Insomnia is the inability to get adequate, restful sleep. Its symptoms include one or more of the following:
- Difficulty falling asleep at bedtime
- Waking up frequently during the night and having trouble falling back to sleep
- Waking up too early in the morning
- Not getting “quality” sleep that enables you to feel refreshed for the following day, even though you may be sleeping for an adequate amount of time each night
While research indicates that adults require about seven to eight hours of sleep per day, sleep needs are highly individual. What matters is whether your sleep is restful and enables you to be active and alert during the day. Health researchers estimate that 30 percent to 40 percent of people have some level of insomnia in any given year. Insomnia is more common in women than in men, and it tends to increase with age.
Acute (short-term) insomnia
Insomnia is called “acute” or “transient” if it occurs only occasionally and is short-term (lasting only a few nights and for less than four weeks). Acute insomnia is usually caused by a specific, usually temporary, circumstance such as a stressful day, physical discomfort, or a disruption of your “body clock,” such as when you have jet lag or work the night shift.
Insomnia that continues for three or more nights a week, and lasts a month or more, is considered to be chronic (meaning long-term or constant). About 10 percent to 15 percent of adults suffer from chronic insomnia. Whereas most people can get by with an occasional bout of troubled sleep, chronic insomnia requires a doctor’s care. Chronic insomnia is usually the result of complex factors. It is a sign and a cause of major depression.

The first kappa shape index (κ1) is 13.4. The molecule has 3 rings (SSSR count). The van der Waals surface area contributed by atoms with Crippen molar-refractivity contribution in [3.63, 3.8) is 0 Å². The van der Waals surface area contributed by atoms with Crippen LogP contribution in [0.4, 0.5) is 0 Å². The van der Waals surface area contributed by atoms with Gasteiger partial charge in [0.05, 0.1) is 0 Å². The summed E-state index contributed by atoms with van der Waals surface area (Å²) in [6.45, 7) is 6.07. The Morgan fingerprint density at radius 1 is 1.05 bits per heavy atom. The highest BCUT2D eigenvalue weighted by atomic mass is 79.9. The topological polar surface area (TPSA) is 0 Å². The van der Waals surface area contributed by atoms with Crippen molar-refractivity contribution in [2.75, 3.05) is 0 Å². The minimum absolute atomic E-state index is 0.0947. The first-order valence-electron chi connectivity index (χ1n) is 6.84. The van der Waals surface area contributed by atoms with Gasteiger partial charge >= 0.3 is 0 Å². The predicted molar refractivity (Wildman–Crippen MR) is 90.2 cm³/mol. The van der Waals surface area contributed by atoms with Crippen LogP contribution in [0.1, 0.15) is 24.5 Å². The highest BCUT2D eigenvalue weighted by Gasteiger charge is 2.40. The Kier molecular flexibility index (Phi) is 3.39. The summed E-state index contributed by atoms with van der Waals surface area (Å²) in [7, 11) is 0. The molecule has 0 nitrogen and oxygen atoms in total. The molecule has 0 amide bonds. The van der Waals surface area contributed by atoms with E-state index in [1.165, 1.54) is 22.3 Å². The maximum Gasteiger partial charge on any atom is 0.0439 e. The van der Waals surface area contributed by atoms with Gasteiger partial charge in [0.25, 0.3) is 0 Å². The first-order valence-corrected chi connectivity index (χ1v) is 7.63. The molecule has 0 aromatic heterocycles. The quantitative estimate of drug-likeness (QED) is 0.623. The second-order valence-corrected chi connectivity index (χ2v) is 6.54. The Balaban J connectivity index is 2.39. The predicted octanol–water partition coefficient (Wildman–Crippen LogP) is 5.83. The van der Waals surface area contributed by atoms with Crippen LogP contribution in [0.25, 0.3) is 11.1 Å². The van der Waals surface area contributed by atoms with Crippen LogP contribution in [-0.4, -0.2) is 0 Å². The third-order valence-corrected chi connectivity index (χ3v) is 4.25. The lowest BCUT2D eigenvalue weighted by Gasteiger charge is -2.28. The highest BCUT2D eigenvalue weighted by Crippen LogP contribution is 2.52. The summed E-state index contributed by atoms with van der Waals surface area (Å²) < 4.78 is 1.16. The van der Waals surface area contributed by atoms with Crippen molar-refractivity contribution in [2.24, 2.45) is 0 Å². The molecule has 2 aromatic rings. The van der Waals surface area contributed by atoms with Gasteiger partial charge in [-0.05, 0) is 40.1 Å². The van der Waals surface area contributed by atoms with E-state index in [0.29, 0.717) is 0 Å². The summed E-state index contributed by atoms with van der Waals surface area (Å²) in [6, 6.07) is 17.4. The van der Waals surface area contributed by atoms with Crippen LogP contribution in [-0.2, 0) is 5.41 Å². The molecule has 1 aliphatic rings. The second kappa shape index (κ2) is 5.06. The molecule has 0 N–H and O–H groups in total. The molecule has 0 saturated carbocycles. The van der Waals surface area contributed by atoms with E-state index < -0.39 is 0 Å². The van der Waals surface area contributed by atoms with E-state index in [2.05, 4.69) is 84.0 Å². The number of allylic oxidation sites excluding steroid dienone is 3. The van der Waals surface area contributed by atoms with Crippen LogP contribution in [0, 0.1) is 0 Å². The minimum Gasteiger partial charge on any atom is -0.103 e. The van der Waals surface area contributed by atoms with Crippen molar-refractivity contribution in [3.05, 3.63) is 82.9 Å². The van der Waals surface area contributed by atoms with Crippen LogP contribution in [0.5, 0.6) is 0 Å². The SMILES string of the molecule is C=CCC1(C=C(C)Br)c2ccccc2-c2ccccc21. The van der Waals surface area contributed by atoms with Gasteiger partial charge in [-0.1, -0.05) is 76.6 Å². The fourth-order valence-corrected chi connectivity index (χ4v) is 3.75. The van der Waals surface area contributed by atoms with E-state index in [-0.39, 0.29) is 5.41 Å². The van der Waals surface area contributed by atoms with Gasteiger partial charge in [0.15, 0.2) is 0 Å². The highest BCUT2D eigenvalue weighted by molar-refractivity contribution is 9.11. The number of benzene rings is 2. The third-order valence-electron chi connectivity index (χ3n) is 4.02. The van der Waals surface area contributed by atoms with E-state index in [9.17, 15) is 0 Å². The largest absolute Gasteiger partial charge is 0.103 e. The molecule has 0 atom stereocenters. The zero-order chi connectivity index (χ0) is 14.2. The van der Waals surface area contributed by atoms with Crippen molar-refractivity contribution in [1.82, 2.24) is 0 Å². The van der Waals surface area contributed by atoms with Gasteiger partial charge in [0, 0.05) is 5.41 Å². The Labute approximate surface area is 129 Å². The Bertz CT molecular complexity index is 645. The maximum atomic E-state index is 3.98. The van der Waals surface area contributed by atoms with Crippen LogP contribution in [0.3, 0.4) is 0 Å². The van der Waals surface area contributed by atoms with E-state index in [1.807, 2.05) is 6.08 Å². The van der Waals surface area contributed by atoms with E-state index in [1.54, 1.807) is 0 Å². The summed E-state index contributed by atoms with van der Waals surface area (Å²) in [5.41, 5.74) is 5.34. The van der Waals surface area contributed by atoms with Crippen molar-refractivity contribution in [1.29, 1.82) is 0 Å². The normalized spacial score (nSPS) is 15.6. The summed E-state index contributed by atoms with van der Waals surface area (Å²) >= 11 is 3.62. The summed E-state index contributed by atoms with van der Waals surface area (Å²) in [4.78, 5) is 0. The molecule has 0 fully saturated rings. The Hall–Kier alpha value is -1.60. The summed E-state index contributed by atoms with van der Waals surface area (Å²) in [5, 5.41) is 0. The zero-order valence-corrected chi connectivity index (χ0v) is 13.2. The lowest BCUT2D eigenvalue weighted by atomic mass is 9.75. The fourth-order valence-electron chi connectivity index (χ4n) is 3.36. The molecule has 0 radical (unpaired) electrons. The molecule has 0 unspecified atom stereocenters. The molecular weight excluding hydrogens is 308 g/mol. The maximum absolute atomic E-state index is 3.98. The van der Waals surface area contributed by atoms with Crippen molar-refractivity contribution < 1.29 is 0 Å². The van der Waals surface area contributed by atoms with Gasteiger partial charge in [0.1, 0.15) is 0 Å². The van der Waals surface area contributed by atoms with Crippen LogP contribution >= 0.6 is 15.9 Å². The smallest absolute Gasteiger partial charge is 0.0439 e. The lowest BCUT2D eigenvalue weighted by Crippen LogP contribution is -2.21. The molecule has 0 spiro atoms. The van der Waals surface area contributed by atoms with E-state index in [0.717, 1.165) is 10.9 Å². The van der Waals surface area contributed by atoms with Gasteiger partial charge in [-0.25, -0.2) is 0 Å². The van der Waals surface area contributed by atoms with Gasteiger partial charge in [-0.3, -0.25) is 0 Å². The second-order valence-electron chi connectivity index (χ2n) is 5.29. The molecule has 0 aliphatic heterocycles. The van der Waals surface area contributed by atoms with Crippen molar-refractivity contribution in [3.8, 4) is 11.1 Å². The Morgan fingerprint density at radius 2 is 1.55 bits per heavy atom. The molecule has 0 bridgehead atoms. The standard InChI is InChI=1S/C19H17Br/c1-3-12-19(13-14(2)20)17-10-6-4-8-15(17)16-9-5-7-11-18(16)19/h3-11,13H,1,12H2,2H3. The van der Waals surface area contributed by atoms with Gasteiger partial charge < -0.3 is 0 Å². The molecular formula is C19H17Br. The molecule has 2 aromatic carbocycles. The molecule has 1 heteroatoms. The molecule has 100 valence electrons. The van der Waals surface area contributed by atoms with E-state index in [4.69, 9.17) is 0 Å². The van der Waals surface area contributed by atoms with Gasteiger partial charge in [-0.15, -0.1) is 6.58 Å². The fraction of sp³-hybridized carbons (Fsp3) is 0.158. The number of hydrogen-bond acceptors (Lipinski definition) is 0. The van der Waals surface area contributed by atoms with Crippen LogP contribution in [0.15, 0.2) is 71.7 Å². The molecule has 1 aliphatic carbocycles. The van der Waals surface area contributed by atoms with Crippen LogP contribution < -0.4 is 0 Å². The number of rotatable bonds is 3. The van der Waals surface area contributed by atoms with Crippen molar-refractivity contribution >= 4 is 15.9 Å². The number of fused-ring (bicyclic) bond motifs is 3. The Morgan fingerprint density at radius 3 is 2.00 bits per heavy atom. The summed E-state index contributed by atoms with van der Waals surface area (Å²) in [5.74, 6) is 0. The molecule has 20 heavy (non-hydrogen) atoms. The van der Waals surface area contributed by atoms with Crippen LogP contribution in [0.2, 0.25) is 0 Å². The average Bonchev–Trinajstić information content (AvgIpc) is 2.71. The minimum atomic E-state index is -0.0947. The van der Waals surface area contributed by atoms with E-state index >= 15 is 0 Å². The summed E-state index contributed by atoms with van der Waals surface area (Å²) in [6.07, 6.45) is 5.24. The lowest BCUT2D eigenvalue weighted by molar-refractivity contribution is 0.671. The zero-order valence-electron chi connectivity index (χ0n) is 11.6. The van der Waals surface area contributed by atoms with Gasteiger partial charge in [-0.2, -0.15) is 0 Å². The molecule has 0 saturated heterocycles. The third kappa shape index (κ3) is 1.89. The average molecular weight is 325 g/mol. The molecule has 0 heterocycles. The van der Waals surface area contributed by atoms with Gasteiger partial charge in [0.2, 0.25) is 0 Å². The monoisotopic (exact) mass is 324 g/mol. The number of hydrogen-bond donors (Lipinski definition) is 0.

Some consequences of insomnia
Getting enough sleep is essential for your health and happiness. Medical studies have documented that insomnia has negative effects on mood and causes daytime sleepiness, irritability, lack of energy and difficulty concentrating. Clearly, the effects of insomnia can interfere with your daily activities, your relationships and your job performance. Insomnia may also cause physical danger. Drowsiness, for instance, is a factor in many car crashes, according to the National Commission on Sleep Disorders Research.
Tips: Lifestyle Changes to Relieve
Sometimes insomnia can be relieved by making simple lifestyle changes…
- Keep a regular sleep schedule, even on weekends.
- Don’t drink caffeine, which can create an alerting effect. Don’t drink caffeine within six to eight hours of bedtime.
- Don’t smoke because nicotine is a stimulant. Smokers also have withdrawal symptoms during sleep.
- Don’t drink. Alcohol actually disrupts sleep.
- Don’t eat or drink too much close to bedtime because it may make you uncomfortable and cause heartburn.
- Don’t exercise too close to bedtime. Regular exercise is highly recommended as a way to help your body sleep and to sleep better. However, avoid exercising before going to bed because exercising increases your alertness for several hours afterward, and makes falling asleep difficult. Exercise at least three hours before bed.
- Do relaxing rituals. A relaxing, routine activity right before bedtime tells your body it’s time to sleep. Soak in a hot tub, read or listen to music.
- Make sure your room is cool, quiet, dark and comfortable. Use eye masks, earplugs, “white noise” machines and humidifiers.
- Use your bed for sleep. Use your bed only for sleep; don’t work in bed or watch television.